How To Train a Black Lab?

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How To Train a Black Lab?

According to the American Kennel Club, the Labrador Retriever is an intelligent and versatile breed of dog that is excellent at obedience training and is used for search and rescue, drug detection, and services. The Labrador comes in three colors, yellow, chocolate, and black, the latter being the most common color.

Step 1

Begin training as soon as possible while the puppy is still young. Start with a simple command like “sit.” Hold a dog treat above its nose and move the treat slowly towards its tail.

The rear of the dog should be lowered by allowing its nose to follow the treat. Give it the treat  as soon as its butt touches the ground and say “Good sitting!” Repeat the process until the dog sits down on the command and the treat is no longer needed.

Step 2

Use the black Lab’s foraging instinct to teach it to fetch items. Wave a ball in front of the dog’s face to attract his interest. Throw it a couple of feet away. If the dog is interested, it will go for it. Clap your hands and run in the opposite direction encouraging it to follow you.

Don’t run after the dog if it tries to run away from you; keep clapping and running in the opposite direction to attract the dog. Throw the ball as soon as the dog releases it near you to continue the game.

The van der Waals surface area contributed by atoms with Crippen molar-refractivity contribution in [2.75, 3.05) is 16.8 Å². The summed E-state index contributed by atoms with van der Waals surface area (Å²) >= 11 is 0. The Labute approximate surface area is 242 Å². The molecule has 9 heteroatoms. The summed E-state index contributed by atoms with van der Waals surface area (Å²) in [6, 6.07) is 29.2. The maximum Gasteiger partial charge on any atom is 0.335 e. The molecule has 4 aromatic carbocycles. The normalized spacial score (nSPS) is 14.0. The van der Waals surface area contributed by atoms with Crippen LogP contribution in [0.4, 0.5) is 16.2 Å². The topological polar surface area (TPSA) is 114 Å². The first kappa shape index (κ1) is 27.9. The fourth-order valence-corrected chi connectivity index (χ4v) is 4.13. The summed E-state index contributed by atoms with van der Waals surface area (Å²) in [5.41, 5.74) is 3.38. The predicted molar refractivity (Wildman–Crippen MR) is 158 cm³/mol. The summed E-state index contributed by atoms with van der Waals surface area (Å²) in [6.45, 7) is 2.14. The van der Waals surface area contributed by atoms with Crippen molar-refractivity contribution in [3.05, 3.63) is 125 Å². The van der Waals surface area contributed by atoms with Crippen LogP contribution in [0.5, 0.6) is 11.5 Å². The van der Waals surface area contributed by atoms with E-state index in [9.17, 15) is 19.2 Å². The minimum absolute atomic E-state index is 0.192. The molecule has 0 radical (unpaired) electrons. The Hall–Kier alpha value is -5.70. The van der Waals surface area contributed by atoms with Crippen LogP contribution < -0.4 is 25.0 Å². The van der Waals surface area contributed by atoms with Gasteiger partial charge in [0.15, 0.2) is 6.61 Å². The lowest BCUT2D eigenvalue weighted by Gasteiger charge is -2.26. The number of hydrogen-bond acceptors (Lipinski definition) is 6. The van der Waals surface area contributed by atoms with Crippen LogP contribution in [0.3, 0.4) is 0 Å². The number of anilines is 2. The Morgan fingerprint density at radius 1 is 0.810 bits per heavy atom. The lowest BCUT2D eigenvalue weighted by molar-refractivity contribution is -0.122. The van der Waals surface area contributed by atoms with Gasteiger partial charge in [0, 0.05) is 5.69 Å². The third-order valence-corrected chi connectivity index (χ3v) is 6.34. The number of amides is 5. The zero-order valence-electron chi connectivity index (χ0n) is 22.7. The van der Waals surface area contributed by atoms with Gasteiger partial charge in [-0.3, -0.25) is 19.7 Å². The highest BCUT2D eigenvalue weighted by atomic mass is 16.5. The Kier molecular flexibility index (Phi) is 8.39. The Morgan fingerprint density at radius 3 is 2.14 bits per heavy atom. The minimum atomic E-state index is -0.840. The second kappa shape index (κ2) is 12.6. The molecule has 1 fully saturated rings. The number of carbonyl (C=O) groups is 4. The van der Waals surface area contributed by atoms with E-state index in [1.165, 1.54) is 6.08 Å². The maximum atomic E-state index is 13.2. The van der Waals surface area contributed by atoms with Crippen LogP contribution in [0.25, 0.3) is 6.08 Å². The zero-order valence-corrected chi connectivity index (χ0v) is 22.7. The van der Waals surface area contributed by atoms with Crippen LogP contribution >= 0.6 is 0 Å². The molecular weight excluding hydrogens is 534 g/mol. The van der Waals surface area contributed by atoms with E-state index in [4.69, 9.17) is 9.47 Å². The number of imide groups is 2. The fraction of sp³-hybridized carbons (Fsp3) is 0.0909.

Step 3

Accumulate commands to “sit”, “down”, “still” and “here” by teaching it commands such as “give the leg” and “turn”. While the dog is sitting up, hold some treats in your left hand and use your right to stroke its paw. Say “paw” or “say hello” when the dog raises its paw and you touch it with your hand.

Reward it with the treat. Repeat until the dog paws you when you order it. For the “turn” command, stand in front of the dog with a snack in your hand. With the treat, have your dog follow your hand as you move it in a circle around it and say “spin” as the dog turns.

Reward when they have completed a circle and repeat until the snack is no longer needed.

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About Amanda

Passionate about animals, Amanda draws her expertise from her training as an educator, pet behaviorist as well as her extensive experience with animal owners. A specialist in dog and cat behavior, Amanda continues to learn about our four-legged companions by studying veterinary reference books but also university research sites (UCD, Utrecht, Cambridge, Cornell, etc..)

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